Why Coke's New C2 Commercials Don't Really See to It

By Published on .

Client: Coca-Cola's C2
Agency: Berlin Cameron/Red Cell, New York
Star Rating: 2

C2 will do fine.

The half-sugar/half-diet Coke is a product of and for the times. Provided there is still some shelf space left next to Pepsi

The C2 Rolling Stones ad is a good example of why marketers can't always get what they want, no matter how much they spend.
Twist, Code Red, Vanilla Coke and Diet Caffeine-Free Asparagus Coke, the mid-calorie cola will sell.

No particular thanks to the ad messages. Appropriately enough, half the TV advertising is adequate and half is not.

Opening barrage
The opening barrage consists of four spots, two overlaying the Rolling Stones' "You Can't Always Get What You Want," and two atop a denatured adaptation of Queen's "I Want To Break Free." The first pair is satisfactory, at least in concept. Onscreen supers list, and the video dramatizes, various things you can't have: "You Can't Jump the Line, You Can't Stay Angry, You Can't Take Back What You Said, You Can't Choose Your Parents, You Can't Speed, You Can't Get a Break, You Can't Change the Weather."

But now, with C2, you can get what you want: "Half the carbs. Half the calories. All the great taste." Fine. We get it.

But the ads are still baffling. Two of the propositions, about parents and the weather, are factually correct. The two about line-jumping and speeding refer to permission; you're not allowed to do them, but you still can. The other examples are simply false. You can't stay angry? The hell you can't.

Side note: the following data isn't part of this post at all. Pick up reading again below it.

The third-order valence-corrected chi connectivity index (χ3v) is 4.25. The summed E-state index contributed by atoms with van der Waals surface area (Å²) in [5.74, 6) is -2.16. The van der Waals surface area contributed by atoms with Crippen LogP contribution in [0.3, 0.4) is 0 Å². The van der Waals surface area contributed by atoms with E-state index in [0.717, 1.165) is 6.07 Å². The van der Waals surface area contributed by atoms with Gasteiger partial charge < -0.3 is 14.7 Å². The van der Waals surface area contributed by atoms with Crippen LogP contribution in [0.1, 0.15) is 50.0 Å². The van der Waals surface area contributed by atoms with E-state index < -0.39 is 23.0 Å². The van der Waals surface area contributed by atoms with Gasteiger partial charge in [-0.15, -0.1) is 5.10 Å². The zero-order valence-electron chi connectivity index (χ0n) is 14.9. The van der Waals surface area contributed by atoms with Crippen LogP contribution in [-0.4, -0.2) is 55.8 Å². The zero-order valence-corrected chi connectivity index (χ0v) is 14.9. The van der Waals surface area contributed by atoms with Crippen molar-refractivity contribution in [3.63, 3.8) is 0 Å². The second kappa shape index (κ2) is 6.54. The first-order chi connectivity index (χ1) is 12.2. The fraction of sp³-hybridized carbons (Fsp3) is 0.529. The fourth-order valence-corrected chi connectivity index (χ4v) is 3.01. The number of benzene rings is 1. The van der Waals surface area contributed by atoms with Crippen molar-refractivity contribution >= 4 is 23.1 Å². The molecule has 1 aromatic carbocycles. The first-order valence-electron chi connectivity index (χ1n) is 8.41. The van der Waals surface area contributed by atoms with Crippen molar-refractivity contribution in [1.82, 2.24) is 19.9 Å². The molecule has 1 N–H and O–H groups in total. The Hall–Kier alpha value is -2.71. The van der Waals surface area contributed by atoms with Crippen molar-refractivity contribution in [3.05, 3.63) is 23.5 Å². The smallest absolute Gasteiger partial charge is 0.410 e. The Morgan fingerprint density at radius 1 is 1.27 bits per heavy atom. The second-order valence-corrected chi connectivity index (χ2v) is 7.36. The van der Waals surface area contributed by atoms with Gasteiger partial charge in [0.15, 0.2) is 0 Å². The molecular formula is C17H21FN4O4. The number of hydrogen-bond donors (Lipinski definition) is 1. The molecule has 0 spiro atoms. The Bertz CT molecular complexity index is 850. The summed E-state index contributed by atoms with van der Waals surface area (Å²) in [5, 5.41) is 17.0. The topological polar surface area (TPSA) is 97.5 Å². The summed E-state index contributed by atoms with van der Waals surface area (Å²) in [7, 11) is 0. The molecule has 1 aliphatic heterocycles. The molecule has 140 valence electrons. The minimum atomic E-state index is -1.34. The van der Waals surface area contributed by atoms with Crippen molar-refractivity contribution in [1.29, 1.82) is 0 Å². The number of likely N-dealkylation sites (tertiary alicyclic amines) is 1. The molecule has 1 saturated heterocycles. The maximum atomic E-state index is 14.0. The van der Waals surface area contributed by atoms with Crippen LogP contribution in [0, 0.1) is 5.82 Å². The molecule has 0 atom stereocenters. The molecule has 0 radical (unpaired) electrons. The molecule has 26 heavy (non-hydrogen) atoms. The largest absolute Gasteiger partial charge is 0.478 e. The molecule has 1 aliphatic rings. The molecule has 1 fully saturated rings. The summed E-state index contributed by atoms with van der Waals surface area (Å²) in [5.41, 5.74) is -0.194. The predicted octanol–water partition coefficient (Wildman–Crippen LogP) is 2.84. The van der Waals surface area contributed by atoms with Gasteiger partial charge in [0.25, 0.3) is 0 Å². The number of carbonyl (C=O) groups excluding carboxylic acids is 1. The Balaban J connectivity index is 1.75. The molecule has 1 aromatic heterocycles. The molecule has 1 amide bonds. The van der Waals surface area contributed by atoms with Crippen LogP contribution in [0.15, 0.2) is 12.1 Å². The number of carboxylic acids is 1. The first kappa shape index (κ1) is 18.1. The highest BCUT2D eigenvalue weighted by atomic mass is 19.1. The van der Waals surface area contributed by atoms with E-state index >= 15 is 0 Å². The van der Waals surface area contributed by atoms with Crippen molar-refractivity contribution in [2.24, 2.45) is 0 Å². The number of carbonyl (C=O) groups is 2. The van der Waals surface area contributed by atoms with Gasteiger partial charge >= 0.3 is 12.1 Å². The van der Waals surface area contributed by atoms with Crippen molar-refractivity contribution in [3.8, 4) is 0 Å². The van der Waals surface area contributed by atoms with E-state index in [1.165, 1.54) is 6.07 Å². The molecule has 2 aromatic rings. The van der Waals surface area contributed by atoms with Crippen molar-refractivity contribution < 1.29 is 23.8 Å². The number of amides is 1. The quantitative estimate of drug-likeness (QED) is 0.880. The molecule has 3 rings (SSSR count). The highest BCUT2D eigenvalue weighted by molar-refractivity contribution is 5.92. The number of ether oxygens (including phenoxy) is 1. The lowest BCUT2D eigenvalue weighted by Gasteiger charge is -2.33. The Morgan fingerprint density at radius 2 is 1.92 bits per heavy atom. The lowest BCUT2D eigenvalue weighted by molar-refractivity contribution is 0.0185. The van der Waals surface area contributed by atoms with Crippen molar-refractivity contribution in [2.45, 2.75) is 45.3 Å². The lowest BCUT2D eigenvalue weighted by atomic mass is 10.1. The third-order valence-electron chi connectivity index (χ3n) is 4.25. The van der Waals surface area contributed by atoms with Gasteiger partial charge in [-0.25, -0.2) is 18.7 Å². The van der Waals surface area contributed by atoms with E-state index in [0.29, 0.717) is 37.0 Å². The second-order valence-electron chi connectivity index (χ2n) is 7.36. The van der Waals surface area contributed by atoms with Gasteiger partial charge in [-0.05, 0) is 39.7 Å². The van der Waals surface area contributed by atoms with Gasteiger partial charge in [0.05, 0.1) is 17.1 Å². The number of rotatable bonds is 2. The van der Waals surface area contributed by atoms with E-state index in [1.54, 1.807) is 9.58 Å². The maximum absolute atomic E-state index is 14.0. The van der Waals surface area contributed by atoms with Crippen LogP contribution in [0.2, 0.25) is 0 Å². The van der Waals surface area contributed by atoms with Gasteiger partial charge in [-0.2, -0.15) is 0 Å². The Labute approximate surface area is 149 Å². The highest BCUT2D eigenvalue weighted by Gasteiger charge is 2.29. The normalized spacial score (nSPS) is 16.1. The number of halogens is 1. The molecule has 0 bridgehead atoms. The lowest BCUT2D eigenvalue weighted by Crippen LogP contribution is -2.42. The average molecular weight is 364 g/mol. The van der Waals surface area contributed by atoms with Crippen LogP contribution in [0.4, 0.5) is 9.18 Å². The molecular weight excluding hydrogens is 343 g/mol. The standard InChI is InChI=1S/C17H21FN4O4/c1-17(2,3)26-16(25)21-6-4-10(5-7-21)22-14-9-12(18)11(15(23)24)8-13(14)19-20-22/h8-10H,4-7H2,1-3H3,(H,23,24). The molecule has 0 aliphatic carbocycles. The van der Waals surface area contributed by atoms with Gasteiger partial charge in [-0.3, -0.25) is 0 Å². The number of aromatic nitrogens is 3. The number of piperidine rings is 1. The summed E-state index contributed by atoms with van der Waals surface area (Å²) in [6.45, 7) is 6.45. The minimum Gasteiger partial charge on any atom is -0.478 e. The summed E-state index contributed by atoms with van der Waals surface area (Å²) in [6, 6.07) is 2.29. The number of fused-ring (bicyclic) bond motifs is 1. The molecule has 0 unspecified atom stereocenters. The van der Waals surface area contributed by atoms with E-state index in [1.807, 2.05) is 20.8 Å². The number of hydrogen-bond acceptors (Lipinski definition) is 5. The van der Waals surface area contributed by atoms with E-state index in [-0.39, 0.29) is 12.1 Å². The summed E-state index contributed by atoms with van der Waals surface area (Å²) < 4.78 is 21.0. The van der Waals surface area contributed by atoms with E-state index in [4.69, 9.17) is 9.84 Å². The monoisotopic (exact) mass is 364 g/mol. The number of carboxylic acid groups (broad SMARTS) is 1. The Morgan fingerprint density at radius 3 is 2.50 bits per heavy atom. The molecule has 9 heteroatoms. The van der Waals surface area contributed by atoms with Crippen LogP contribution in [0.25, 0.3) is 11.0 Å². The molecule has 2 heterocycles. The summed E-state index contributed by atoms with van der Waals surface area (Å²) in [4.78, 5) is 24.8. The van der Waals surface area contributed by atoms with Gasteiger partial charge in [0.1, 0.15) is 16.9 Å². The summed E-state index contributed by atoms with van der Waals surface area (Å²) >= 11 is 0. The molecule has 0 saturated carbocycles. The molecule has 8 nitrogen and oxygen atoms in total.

Why over-analyze?
You may say, why over-analyze breezy copy meant only to evoke the concept of unattainability? Answer: because each moment of cognitive dissonance invites the viewer to puzzle over the premise and miss, or dismiss, the larger point. How difficult would it have been for Berlin Cameron/Red Cell, New York, to cite the genuinely impossible? This is tens of millions of dollars being spent on sloppy writing.

That, by the way, is the better half of the campaign. The Queen-esque spots are more mystifying still. They show lots of folks throwing off the shackles of conformity to do what just feels right at the moment: bicycling down the office corridor, break-dancing in the lobby, hydrant swimming fully clothed, spewing produce all over the supermarket -- you know, the way folks are always itching to do. This to the following lyrics:

"I want to break free. I want to break free for the first time, and this time I know it's for real. I've got to break free. God knows, God knows I want to break free. Oh, how I want to be free, baby. Oh, how I want to be free."

Breaking free of what?
Just curious ... break free of what? Liberate yourself from whom? If the historical burden of a forced choice between diet or regular doesn't sound too onerous to you, the premise is ludicrously overstated. If the shackles of insufficient cola options do rise to the level of human-rights abuse, there is only one party to blame: the Coca-Cola Co.

That's not cognitive dissonance. It's creative negligence -- like the Bud spot that uses haunting lyrics from a Mystic song about ghetto kids who drink because they know they're going to die violently. How do these choices get made? Is nobody paying attention to meaning out there?

Unless advertisers wish to be half successful, someone ought to C2 that.

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